Humble Goodland Dojo Brings Home the Gold | Lifestyles

If you were to wake up and find yourself in the middle of a practice session at Island Dojo on Goodland, you might look around and think you were on Okinawa Island instead of Marco Island. The framework and the teaching of Okinawan karate are also authentic.

A dojo is a room or place for immersive learning or meditation, traditionally in the field of martial arts. The Lemke Island dojo is part of his residence.

“It’s interesting,” said sensei Nick Lemke, a Yondan (fourth degree black belt), who is the owner/operator of Island Dojo. “Okinawa is a big island, and we’re here on an island. It’s the same climate as here. So it’s appropriate. I think this is the best place for that,” Lemke said, looking out. above the long screened patio that includes Island Dojo. There is a fan in the middle of the porch, but no air conditioning. “Traditionally in Okinawa, dojos are in the house where the sensei lives,” Lemke said. “Their houses are built very similarly, all concrete, and the dojo is on the first floor, below the living quarters. We do everything in Japanese. All the techniques we say in Japanese. They get everything in Japanese. So they can go anywhere in the world and feel at home. From dojo to dojo, everything is the same, on the model of Okinawa.

Sensei Nick Lemke (front) with his team that recently competed at the National and World Karate Championships in Ft. Lauderdale. Standing, Colin Hinton, Marco Munera, Candelario Estala, Dominic Esquivel and Juan Munera.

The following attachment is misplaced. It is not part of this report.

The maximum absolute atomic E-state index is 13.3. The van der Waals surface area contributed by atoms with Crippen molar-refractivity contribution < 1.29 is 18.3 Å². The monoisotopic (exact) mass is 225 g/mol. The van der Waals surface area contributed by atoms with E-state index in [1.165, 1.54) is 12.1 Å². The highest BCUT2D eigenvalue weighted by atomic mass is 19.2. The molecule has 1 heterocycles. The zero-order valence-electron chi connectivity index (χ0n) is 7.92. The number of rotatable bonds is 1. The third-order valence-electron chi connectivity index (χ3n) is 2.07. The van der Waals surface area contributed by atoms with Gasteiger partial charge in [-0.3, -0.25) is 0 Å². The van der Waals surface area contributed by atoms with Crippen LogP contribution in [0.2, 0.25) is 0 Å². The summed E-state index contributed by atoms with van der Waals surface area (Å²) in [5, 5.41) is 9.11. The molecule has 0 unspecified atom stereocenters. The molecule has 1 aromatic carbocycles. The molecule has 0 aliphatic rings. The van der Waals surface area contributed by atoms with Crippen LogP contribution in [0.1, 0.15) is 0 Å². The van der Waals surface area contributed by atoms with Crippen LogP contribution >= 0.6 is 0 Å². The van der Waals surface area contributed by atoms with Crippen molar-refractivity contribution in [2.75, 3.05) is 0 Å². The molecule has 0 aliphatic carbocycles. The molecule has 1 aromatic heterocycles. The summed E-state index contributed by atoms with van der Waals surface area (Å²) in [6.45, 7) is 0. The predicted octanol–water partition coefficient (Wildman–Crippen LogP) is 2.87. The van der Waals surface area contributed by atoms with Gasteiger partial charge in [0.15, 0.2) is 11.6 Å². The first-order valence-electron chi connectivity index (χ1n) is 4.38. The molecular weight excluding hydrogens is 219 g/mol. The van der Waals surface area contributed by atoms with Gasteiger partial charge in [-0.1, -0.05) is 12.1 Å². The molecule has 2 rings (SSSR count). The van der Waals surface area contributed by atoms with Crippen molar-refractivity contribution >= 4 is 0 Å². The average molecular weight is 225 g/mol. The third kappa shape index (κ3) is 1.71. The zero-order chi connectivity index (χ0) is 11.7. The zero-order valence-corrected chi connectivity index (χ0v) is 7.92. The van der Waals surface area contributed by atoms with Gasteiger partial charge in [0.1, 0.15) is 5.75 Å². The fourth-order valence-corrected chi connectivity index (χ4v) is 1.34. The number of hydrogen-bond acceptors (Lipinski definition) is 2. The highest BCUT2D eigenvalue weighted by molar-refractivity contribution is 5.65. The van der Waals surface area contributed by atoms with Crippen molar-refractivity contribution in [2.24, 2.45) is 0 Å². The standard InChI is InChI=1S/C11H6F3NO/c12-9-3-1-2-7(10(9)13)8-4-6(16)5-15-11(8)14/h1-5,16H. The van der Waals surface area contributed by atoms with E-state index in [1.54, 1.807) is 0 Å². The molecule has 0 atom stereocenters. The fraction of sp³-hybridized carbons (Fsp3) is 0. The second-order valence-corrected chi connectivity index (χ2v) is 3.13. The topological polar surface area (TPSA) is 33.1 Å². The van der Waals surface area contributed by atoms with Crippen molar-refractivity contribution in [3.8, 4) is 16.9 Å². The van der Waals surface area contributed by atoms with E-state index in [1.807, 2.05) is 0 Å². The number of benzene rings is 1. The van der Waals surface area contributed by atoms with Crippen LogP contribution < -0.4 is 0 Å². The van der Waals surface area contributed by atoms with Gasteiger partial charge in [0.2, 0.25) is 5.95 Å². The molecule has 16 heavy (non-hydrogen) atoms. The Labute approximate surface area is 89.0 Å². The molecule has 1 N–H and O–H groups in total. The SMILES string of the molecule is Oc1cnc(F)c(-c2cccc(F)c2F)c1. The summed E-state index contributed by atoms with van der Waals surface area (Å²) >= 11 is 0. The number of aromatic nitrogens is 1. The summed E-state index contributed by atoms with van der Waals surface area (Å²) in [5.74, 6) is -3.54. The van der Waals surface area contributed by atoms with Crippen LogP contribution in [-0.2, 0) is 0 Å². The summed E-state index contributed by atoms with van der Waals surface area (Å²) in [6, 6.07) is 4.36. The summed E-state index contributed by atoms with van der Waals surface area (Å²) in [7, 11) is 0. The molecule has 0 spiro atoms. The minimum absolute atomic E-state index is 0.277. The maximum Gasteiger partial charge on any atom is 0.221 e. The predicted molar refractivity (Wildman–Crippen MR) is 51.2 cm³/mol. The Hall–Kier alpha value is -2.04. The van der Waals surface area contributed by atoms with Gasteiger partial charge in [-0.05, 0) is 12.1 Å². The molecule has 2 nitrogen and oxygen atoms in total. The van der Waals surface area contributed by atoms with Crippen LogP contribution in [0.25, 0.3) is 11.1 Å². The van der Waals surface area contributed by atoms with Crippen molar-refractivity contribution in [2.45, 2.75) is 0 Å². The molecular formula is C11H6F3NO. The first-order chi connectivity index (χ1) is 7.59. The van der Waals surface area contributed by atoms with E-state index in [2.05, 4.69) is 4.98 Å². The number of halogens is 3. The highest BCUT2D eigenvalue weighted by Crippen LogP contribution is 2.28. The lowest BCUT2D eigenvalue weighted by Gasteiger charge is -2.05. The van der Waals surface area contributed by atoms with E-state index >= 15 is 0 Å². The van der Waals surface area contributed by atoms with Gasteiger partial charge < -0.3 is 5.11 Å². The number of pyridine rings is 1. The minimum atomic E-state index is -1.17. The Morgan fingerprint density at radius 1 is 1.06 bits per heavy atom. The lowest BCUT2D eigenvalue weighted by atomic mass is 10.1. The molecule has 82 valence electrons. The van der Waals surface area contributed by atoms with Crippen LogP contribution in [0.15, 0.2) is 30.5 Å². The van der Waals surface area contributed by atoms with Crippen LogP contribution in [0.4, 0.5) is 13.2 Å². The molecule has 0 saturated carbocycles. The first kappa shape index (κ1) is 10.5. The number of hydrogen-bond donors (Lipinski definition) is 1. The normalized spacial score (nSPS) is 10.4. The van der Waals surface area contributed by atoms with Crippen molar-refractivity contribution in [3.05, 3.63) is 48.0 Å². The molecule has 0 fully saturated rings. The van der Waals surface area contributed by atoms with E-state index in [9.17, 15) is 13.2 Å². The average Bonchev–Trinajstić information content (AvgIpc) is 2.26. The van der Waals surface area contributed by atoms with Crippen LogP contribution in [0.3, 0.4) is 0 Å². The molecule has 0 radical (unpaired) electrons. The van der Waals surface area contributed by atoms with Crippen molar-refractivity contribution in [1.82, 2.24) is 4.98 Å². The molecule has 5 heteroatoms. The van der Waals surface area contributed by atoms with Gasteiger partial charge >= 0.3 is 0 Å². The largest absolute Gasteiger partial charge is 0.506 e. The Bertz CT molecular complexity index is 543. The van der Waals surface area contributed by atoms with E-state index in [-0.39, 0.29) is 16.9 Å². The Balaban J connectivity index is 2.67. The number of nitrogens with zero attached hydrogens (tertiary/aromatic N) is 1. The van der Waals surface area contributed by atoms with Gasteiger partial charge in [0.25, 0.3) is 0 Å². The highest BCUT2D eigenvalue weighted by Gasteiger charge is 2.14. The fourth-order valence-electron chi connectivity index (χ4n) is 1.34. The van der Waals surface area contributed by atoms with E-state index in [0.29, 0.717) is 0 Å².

A martial arts sensei is a teacher. A teacher in just about any discipline could probably learn a thing or two from teaching Lemke, whose classes are like poetry in motion. The current generation of Lemke students have made their sensei proud. During the National Karate Championships from June 28 to July 1 and the World Karate Championships from July 2 to July 6 in Ft. Lauderdale, Lemke students won 13 medals. Dominic Esquivel, 11, was the grand champion of the national tournament with six medals – three gold, two silver and one bronze. He won two world championship medals, including a gold medal in arms.

“It’s a good thing,” Lemke said, “from this little dojo of 10 to 15 people, we get a world champion and several national champions.”

Island Dojo is a small dojo in every way. It doesn’t take long to see how national and world champions are shaped there. Lemke has an incredible eye for detail. During an intensive two-hour training, Lemke steps in and out of his symmetrically arranged students, framing the fine points.

“It surprised me at first too,” Lemke said of his students’ success. “We train traditional Okinawan karate. Our classes are two hours, five days a week, where most commercial schools are two days a week, 50 minutes, maybe. We train hard. We have two schools different martial arts here. We compete in both weapons and karate. They are two different styles. We have two charter schools here. We specialize in both. One art is karate and the other is the Kobudo, which today means traditional weapons. Maybe it’s our training. That’s the only thing I can say. It must be the root of our training. I used to put it on our t-shirts, ‘The key to success in karate is effort.’ All the students here have made an effort.